Breakaway Tours co-owners Charlene Troggio and Chris Lacivita have watched, experienced, and influenced the group-tour landscape for over three decades. The female duo organizes and operates tours across the country with an emphasis on built-in free time so that travelers can explore autonomously and forge their own memories on the road. Now in its 31st year in business, Troggio reflects on Breakaway Tours’ past and looks to the journey ahead as the company continues its mission to inspire unforgettable experiences across the country.
Q. Tell us about Breakaway Tours.
A. This year, we’re excited to be celebrating our 31st year in business. We’re a woman-owned business, and I work closely with my business partner Chris Lacivita. Our brick-and-mortar office is based in New Castle, Pennsylvania, and we have three full-time, two part-time employees, and a few employees who are on the road with groups. We are certainly working with less than we had two years ago pre-pandemic, but we’re recovering and grateful that we made it through—and hope things continue to improve.
Q. What types of tours do you specialize in?
A. Our tours focus on the lower 48 states. If people would like, we also organize group tours in Alaska and Hawaii, but those are usually cruises or packages. Most of our tours include destinations along the East Coast; however, we do a lot of tours in the Southeast. We’re motorcoach focused and in “normal” times we would run about 200 tours per year. In 2021, we hosted 48 tours, and in 2022 we are on track to hit 70 tours. So, things are definitely not quite back to normal yet following the pandemic but improving. Every trip we facilitate has a tour director on board to escort the group and meet the preferences of what the travelers are looking for and want. For example, if they prefer not to have their tour directed, we can simply provide all the information and confirmation they need.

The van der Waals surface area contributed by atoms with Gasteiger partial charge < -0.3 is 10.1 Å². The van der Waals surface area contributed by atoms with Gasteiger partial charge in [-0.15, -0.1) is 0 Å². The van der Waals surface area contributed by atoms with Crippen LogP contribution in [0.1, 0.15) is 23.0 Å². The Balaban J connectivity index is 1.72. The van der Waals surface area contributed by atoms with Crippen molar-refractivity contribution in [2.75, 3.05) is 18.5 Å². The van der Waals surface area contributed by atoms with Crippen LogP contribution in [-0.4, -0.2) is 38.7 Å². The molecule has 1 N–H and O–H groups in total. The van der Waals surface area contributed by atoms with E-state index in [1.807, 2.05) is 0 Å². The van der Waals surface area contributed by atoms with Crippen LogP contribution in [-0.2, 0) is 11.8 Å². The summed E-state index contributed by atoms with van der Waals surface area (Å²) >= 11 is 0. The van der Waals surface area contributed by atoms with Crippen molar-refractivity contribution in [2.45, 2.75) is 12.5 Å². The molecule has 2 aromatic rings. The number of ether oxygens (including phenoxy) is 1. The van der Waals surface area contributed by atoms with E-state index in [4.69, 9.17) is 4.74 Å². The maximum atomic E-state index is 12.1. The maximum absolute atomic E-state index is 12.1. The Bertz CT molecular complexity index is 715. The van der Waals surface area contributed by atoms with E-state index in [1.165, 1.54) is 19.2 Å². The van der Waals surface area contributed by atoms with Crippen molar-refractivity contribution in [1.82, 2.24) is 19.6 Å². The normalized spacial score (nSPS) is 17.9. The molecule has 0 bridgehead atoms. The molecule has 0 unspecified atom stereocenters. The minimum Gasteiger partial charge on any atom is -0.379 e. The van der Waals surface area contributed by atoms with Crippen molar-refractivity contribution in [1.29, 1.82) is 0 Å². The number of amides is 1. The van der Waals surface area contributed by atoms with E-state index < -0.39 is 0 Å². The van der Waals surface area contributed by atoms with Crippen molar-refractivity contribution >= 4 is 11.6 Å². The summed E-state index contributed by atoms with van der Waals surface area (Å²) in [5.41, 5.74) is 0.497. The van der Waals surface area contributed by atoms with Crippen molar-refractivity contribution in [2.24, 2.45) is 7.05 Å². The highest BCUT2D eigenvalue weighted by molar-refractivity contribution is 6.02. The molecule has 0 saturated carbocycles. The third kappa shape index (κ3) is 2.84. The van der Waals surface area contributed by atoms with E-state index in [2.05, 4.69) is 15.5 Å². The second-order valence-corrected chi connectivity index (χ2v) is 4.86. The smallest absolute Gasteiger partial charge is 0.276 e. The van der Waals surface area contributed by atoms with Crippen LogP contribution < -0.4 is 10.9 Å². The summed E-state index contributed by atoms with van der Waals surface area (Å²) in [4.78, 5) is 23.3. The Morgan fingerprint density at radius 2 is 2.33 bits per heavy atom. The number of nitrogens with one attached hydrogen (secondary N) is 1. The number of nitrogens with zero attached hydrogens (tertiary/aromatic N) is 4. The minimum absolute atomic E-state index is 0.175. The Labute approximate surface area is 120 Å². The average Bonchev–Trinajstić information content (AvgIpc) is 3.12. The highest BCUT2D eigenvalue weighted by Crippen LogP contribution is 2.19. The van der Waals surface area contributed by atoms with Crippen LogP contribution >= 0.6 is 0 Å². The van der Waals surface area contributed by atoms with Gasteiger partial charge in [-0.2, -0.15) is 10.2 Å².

Q. What sets your company apart from other tour operators/planners?
A. Over 20 to 25 years ago, we started including tour components that give and allow our customers to have more free time. In both large and smaller cities, we like to prescribe a lot of activities that each destination requires or is known for as far as included attractions, and then we always try to give the customer some free time to explore on their own, too. It’s always our goal to give free time within a destination that we feel is safe and easily accessible.
Our tours also do not include every meal because we feel like everyone has different tastes. So, for instance, we just hosted a Connecticut trip where we let the people loose in downtown Mystic to select their own restaurant, and they loved that. There are also times we might provide a gift card to a certain restaurant or other times our groups know to pick out their own dining experience and go in on their own.
The beach trips we run are also very, very popular. On those tours, we bring groups to an oceanfront hotel at destinations like Ocean City, Virginia Beach, and Myrtle Beach. They’re very successful because of how self-guided those experiences are. We drop them off and let them loose on a Sunday and then depart the following Friday morning. On Myrtle, we also will take one side trip to Barefoot Landing because, of course, the 60 miles along Grand Strand between Little River and Winyah Bays is not as easy to get around without motorcoach support. In Ocean City and Virginia Beach, groups are able to explore on their own, use public transportation, or walk if they’d like.